Lots of young children find it difficult to settle down to sleep and will wake up during the night.
For some people, this might not be a problem. But if you or your child are suffering from lack of sleep, you may like to try some of these suggestions.
Every child is different, so only do what you feel comfortable with and what you think will suit your child.
If your child won't go to bed
- Decide what time you want your child to go to bed.
- Close to the time that your child normally falls asleep, start a 20-minute "winding down" bedtime routine. Bring this forward by 5-10 minutes a week – or 15 minutes if your child is in the habit of going to bed very late – until you get to the bedtime you want.
- Set a limit on how much time you spend with your child when you put them to bed. For example, read only one story, then tuck your child in and say goodnight.
- Give your child their favourite toy, dummy (if they use one) or comforter before settling into bed.
- Leave a beaker of water within reach and a dim light on if necessary.
- If your child gets up, keep taking them back to bed again with as little fuss as possible.
- Try to be consistent.
- You may have to repeat this routine for several nights.
If your child keeps waking during the night
Lots of under-fives go through periods of waking at night. Some will just go back to sleep on their own, while others will cry or want company.
If this happens, try to work out why your child is waking up:
- Is it hunger? If your child is a year or older, a bowl of cereal and milk last thing at night might help them sleep through the night.
- Are they afraid of the dark? You could use a nightlight or leave a landing light on.
- Is your child waking up because they're scared or having nightmares? If so, try to find out if something is bothering them.
- Is your child too hot or too cold? Adjust their bedclothes or the heating in the room and see if that helps.
If there's no obvious cause and your child continues to wake up, cry or demand company, you could try some of the following suggestions:
- scheduled waking – if your child wakes up at the same time every night, try waking them 15-60 minutes before this time, then settle them back to sleep.
- let your child sleep in the same room as a brother or sister – if you think your child may be lonely and their brother or sister doesn't object, put them in the same room. This can help them both sleep through the night.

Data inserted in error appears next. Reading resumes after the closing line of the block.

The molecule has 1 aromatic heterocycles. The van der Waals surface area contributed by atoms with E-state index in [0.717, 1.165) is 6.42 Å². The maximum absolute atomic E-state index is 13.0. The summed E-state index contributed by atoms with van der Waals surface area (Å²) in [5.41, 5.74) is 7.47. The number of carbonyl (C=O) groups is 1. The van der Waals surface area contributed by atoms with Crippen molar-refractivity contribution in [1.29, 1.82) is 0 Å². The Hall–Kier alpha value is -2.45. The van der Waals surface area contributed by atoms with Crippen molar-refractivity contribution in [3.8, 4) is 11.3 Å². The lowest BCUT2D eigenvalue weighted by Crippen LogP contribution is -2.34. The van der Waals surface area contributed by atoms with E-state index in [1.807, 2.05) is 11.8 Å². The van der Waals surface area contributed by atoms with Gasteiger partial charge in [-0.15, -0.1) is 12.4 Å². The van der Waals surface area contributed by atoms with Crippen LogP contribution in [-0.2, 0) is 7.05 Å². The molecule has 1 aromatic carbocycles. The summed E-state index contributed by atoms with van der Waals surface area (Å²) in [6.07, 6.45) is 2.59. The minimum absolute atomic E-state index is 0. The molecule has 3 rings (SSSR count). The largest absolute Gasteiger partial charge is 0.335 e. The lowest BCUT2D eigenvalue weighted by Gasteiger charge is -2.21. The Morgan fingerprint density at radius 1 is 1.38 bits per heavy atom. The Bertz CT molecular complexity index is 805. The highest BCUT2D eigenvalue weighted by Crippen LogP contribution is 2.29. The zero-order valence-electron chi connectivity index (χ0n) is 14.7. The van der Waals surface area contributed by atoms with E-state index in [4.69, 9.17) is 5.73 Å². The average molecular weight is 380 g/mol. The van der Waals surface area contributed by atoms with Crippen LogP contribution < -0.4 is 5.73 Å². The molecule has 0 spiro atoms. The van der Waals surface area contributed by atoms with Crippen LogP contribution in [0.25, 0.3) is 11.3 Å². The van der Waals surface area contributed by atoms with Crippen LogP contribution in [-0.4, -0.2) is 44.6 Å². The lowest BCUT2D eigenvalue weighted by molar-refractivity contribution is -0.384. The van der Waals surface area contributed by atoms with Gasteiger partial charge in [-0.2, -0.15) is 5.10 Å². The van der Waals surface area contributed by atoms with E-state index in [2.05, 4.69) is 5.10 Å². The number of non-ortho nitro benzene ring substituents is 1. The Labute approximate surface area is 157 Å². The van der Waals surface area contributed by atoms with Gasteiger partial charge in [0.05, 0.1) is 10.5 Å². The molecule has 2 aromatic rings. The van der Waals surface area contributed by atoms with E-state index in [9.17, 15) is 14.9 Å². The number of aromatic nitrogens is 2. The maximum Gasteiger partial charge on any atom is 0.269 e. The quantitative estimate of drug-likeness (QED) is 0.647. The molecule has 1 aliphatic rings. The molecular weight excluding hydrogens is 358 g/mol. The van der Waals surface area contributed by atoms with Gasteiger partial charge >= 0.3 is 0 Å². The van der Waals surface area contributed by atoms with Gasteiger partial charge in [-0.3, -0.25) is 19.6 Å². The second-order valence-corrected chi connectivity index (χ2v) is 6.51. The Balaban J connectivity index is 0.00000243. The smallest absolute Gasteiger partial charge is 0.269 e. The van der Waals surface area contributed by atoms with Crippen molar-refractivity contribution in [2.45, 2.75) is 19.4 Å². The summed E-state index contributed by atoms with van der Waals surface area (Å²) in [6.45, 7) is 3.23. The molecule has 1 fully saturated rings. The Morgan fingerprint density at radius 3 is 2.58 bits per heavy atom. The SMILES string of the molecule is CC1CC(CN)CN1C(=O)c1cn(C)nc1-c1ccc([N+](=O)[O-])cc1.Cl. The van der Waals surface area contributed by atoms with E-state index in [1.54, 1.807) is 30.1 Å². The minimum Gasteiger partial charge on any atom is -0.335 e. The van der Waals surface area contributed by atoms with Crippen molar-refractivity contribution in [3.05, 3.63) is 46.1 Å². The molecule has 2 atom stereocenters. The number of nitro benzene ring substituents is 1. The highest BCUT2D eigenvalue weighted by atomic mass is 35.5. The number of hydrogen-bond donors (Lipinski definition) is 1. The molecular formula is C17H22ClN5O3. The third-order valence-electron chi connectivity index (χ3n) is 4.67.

- tackle it together – if you have a partner, agree between you how to tackle your child's sleeping problems. You don't want to try to decide what to do in the middle of the night. If you've both agreed what's best for your child, it'll be easier to stick to your plan.
Nightmares are quite common in young children. They often begin between the ages of 18 months and three years.
Nightmares aren't usually a sign of emotional disturbance. They may happen if your child is anxious about something or has been frightened by a TV programme or story.
After a nightmare, your child will need comfort and reassurance. If your child has a lot of nightmares and you don't know why, talk to your GP or health visitor.
How to handle night terrors
Night terrors are most common in children aged between three and eight years old. Usually, a child will scream or start thrashing around while they're still asleep.
It usually happens after the child has been asleep for a couple of hours. They may sit up and talk or look terrified while they're still asleep.
Don't wake your child during a night terror. But if they're happening at the same time each night, try breaking the pattern by gently waking your child about 15 minutes beforehand. Keep them awake for a few minutes, then let them go back to sleep. They won't remember anything in the morning.
Seeing your child have a night terror can be very upsetting, but they're not dangerous and won't have any lasting effects. Night terrors aren't usually a sign of any serious problems and your child will eventually grow out of them.
Help with kids' sleeping problems
It can take patience, consistency and commitment, but most children's sleep problems can be solved. If you've tried the suggestions on these pages and your child's sleeping is still a problem, you could talk to your health visitor.
They may have other ideas or suggest you make an appointment at a sleep clinic, if there's one in your area. Sleep clinics are usually run by health visitors or clinical psychologists who are trained in managing sleep problems. They can give you the help and support you need.
In the meantime, if you're desperate, try to find someone else to take over for an occasional night, or someone who your child could stay with, such as their grandparents. You'll cope better if you can catch up on some sleep yourself.
Helping your disabled child to sleep
Sometimes children with long-term illnesses or disabilities find it more difficult to sleep through the night. This can be challenging both for them and for you.
Contact a Family has more information about helping your child sleep.
The Scope website also has sleep advice for parents of disabled children.